Writing can be a lot of fun. After all, you’re telling a story about a world and characters you created. It’s also a lot of work. You hear rumors about this from other authors, but until you’ve experienced it for yourself, you have no idea just how much.
Both of my novels—Hard Hats and Doormats and The Marrying Type—each took two or three months to write a first draft. It’s worth noting I took an eight-week hiatus halfway through both books, because I tend to binge on everything from writing to relaxing. (I’ve become better at pacing myself lately, but the struggle is real and ongoing.) Eight to twelve weeks to write a first draft doesn’t sound so terrible, right? I’ll admit, I was pretty proud of myself at the time and figured it was only a matter of time before I became the next Nora Roberts.
Then I started editing. Over the next two years, I worked on draft after draft before they were publication ready. Again, I wasn’t working on either project non-stop, which really wasn’t well done on my part, but the stories were always on my mind. That doesn’t sound like much fun, right? It sounds like work, and it was.
I’m not sharing these facts about my past to scare you off of writing. This was my experience, and it’s unique to me. But what isn’t unique to me is that doing what you love—writing—takes work. And while it isn’t always fun, you can make it rewarding.
I work well on rewards-based systems. Granted, I have discovered I am better motivated by little prizes like earning a sticker for every 1,000 words written keeps me going better than promising myself I can have a manicure after reaching 10,000 words.
I haven’t been psychoanalyzed, so I can only speculate on why. I’d guess this is because I am more motivated by seeing that I have made progress than by having a treat. I mean, if I really want to get a manicure, I’ll go get a manicure. Likewise, if I don’t really care about whether or not my nails are done, I have nothing compelling me to do it. The same goes for taking candy breaks or getting treats. It’s far too easy to treat myself and say, “I’ll make up the word count later,” then it is to actually do the writing or editing.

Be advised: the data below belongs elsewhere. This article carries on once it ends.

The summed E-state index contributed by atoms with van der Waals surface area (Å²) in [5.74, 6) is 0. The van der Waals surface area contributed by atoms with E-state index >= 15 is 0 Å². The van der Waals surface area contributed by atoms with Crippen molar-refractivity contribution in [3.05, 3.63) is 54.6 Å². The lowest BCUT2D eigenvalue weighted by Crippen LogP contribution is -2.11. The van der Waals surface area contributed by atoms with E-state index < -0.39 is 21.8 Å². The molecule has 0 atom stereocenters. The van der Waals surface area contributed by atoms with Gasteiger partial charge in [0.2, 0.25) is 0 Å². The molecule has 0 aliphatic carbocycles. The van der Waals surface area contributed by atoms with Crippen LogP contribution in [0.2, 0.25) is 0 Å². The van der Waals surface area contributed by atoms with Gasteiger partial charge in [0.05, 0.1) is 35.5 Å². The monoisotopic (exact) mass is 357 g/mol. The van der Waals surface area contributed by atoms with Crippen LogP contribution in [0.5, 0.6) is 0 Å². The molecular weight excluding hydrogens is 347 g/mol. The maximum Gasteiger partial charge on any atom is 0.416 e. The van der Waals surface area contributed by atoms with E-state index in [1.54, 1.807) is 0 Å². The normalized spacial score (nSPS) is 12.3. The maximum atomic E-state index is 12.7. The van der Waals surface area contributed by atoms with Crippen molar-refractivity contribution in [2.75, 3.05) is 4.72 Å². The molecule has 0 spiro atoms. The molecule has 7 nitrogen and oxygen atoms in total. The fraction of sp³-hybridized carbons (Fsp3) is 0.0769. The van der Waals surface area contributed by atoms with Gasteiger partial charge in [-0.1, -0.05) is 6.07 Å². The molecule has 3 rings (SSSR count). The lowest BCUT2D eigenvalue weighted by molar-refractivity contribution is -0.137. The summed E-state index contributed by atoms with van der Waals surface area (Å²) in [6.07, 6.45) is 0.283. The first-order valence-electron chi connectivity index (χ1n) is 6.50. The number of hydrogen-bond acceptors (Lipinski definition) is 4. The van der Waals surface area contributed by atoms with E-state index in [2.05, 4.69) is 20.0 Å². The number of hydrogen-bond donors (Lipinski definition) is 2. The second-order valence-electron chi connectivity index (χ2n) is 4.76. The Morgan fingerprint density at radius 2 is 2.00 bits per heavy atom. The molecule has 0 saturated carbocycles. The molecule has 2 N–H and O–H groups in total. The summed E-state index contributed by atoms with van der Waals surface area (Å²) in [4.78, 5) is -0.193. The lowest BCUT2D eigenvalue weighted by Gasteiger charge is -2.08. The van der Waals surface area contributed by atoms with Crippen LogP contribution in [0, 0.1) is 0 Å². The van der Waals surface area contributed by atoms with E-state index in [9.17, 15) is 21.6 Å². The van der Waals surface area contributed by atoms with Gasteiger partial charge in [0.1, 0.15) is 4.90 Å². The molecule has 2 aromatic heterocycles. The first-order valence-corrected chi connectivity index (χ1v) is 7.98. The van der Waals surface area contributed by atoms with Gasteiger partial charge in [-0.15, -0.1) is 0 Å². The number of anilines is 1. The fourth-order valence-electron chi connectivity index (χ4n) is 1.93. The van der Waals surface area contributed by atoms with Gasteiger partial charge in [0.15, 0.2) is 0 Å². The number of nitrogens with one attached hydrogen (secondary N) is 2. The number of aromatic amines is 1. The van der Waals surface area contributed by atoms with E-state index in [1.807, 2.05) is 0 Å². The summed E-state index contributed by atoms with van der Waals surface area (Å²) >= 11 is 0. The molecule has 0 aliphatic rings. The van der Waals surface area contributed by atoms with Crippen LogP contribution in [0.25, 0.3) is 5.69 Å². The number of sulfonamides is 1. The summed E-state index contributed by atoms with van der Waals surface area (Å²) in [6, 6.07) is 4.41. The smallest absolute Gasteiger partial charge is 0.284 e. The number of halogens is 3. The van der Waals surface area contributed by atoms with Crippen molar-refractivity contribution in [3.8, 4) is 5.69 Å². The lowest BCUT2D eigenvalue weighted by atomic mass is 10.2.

By comparison, my sticker system—one star on a spreadsheet for every 1,000 words—has done wonders for me in the year I have been using it. I’m excited to have a tangible way to mark each milestone, and it’s exciting to watch a blank sheet fill up. I use it for editing too, only I get one star per chapter. Each one reminds me that I am making progress and I am one step closer to completion.
(And sometimes, even my cats get stickers as rewards.)
I also do something really nerdy every couple of months. I send myself on a writing treasure hunt. It basically consists of me taking my laptop and notepad to the coffee shop, cafe, library, and bookstore for writing (and sometimes dining) options. After hitting a certain word count, I get to move on to the next spot. This has mixed results. Mixed in that sometimes I make my word count and I go to each of the locations. And then sometimes I only go to one or two and don’t reach my goal. That said, it’s still a success, because I had fun, and I still came out of it with more accomplished than when I started the day.
And when I finish a project, I always celebrate. Sometimes that means having a champagne toast while staring at my lovely star-covered spreadsheet. Other times it’s going out to dinner. But I figure it’s always worth enjoying.
Stickers might not be your thing. Maybe candy or cake or big prizes turns out to be your key to success. But I highly encourage my fellow writers to do something. Even if you are self-motivated to write, it is a way to celebrate how far you have come and where you are going. And that took work.
About Laura Chapman
Laura Chapman is the author of The Marrying Type, Hard Hats and Doormats and the Autumn and Tuck series, which appear in Merry & Bright and A Kind of Mad Courage. A native Nebraskan, she loves football, Netflix marathons, and her cats, Jane and Bingley. Until she fulfills her dream of landing a British husband or becoming a Disney princess, you can find her in a bar penning her next novel.